The Hammering Table has been a popular place these past weeks. Being able to use real tools to work on real projects is very satisfying for the children. We have been able to secure a regular supply of offcuts so that all our ideas may come to life. Luckily we have lots of nails!
Much of our energy this week and next week will be taken up with special plans for the Mums as we prepare to celebrate Mothers’ Day next week. The plans will culminate in our Mothers’ Day Luncheons. Both groups are expecting wonderful attendance so everyone can relish the special food, beautiful gifts and songs sung from the heart.
Both Co-Directors attended a Reggio Networking Meeting at C&K Paddington, Brisbane on Saturday 28 April. This was an opportunity to engage in conversations with other Early Childhood Teachers about the inspiration that the Reggio Emilia Project has given their work in their centres. It was so valuable to hear about the ways that others use this knowledge and the value they place on the Image of the Child which is the heart and soul of the work done in Reggio Emilia, Italy. Our journey as a centre continues as we all examine our own understandings and work towards incorporating the concepts that fit with our own particular culture and aesthetic.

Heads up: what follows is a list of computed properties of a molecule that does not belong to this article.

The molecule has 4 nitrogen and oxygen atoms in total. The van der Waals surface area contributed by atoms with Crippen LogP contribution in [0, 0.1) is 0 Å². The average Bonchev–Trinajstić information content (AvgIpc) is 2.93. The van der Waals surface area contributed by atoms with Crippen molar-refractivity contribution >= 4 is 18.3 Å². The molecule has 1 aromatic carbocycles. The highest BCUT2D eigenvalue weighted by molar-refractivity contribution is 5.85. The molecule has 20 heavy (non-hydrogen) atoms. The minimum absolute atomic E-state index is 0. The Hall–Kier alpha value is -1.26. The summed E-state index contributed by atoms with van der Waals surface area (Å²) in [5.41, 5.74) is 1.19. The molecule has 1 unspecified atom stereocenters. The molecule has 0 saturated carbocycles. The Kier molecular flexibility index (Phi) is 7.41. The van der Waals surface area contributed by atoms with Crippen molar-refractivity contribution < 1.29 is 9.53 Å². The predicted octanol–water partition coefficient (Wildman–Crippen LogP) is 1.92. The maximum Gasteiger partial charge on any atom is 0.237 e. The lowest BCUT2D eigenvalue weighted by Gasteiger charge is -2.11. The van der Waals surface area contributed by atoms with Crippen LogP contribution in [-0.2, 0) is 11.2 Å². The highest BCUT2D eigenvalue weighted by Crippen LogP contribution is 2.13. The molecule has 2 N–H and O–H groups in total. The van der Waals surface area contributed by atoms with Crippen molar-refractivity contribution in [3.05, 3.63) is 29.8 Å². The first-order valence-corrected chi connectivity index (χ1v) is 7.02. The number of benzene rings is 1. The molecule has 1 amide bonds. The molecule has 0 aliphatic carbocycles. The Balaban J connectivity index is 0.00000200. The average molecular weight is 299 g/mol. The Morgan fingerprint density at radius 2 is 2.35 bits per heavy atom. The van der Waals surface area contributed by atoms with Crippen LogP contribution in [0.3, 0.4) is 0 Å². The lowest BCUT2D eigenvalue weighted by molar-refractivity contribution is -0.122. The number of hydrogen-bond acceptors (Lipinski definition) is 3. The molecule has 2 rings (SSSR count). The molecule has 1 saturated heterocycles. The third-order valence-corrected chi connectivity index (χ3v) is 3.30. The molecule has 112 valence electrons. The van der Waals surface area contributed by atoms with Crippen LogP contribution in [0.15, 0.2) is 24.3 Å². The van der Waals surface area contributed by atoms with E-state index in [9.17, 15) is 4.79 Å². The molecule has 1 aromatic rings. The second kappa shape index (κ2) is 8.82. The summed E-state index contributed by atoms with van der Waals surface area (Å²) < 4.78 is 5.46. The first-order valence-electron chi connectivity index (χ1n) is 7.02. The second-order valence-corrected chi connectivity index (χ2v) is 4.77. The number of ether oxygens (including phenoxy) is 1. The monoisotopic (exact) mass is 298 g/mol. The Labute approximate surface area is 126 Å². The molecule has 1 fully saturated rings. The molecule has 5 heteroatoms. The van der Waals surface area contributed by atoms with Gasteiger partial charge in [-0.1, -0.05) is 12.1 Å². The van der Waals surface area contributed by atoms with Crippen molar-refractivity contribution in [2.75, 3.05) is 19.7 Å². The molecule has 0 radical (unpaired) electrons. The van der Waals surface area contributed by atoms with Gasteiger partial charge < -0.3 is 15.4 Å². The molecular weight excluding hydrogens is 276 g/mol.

Our journey towards continued improvement continues. The establishment of and ongoing work on our Quality Improvement Plan also continues. This document grows and changes continually as we work to set plans in place to represent what is considered best practice in Early Childhood Education. Miss Mandy, Miss Jakki and Miss Kate are also a part of these professional conversations. There are many opportunities for us to consult with all members of our community and beyond so as to best meet the needs of all stakeholders. We look forward to sharing our new QIP with all families. This is being revised so as to fit within the revised National Quality Standards. Please let us know if you would like to see and discuss it with us. We’re always keen to talk about ourselves! 😉
Our centre is affiliated with Gowrie Qld, and as such we are required to use the Queensland Kindergarten Learning Guideline as our basis for curriculum development.